Kangaroo Island honey producers and their bees are gearing up for what hopefully will be a productive spring and summer.
Island Beehive owner Peter Davis for the 10th year hosted a delegation of Japanese visitors, who sell the Island's clean and green products, including honey.
Mr Davis told the visitors that the Island's honey industry suffered during last year's very dry summer, but hopes were up for a better year this year.
Not only are KI's beekeepers currently busy multiplying and moving their hives, the queen bees are busy making new queens so the hives could be divided.
Honey production around the globe meanwhile was being impacted on by a range of factors from disease, loss of flower habitat to feed on and climate change.
While production had been down on the Island as well, the Island's beekeepers were still seeing top dollar as their product was organically certified.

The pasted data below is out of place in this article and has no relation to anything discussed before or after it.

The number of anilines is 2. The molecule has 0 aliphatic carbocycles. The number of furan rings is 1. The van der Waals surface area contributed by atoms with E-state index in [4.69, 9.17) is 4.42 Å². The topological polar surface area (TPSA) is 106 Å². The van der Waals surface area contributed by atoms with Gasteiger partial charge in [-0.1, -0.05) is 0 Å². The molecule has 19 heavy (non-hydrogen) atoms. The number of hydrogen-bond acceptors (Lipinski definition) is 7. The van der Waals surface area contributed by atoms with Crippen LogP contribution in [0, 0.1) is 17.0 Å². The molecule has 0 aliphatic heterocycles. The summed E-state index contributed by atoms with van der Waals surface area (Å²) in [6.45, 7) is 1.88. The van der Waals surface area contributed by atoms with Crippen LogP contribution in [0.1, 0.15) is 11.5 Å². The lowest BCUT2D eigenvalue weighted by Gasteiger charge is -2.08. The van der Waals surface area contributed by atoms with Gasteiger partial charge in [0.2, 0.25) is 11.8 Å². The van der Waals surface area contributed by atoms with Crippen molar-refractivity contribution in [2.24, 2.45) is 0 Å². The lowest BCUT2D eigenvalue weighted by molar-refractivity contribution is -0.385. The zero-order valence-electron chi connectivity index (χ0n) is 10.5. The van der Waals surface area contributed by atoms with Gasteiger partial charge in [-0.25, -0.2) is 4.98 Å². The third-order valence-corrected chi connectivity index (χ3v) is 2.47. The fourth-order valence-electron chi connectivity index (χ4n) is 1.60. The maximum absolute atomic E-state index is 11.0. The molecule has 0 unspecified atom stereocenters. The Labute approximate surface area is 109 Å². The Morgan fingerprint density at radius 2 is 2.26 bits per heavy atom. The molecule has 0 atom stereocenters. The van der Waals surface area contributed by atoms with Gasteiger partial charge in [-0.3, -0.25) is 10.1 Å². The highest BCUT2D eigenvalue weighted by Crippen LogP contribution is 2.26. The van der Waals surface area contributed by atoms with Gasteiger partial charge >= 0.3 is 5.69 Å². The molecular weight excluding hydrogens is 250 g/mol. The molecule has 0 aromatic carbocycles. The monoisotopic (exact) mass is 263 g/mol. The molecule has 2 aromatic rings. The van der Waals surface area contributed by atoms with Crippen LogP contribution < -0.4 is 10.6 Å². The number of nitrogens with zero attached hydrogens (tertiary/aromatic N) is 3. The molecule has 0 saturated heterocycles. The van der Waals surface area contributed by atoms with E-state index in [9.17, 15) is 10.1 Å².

So for example, while bees wax used to sell for $7 a kilogram, now the organic product able to be used in cosmetics was now fetching upwards of $32 a kilogram.
But Mr Davis said the Island had to work hard to keep its organic status and also fight to protect its brand name.
It was only in recent weeks that local beekeepers became aware of honey being sold as "Kangaroo Island honey" in mainland supermarkets.
This was unlikely as all the honey produced last year would have been sold by KI honey businesses, he said.
"There was simply not enough produced to go into a supermarket brand," Mr Davis said, adding that the Island's KI Business and Brand Alliance was looking into the particular product and any potentially false claims.
Mr Davis thanked the Island's grain marketing body, KI Pure Grain for starting the relationship with the Palsystem Consumers' Co-operative Union in Japan.
He was proud that KI honey was being sold a clean and green product in the Palsystem catalogue to the 500,000 members of the co-operative. Hopefully more KI products could be added and sold in Japan, he said.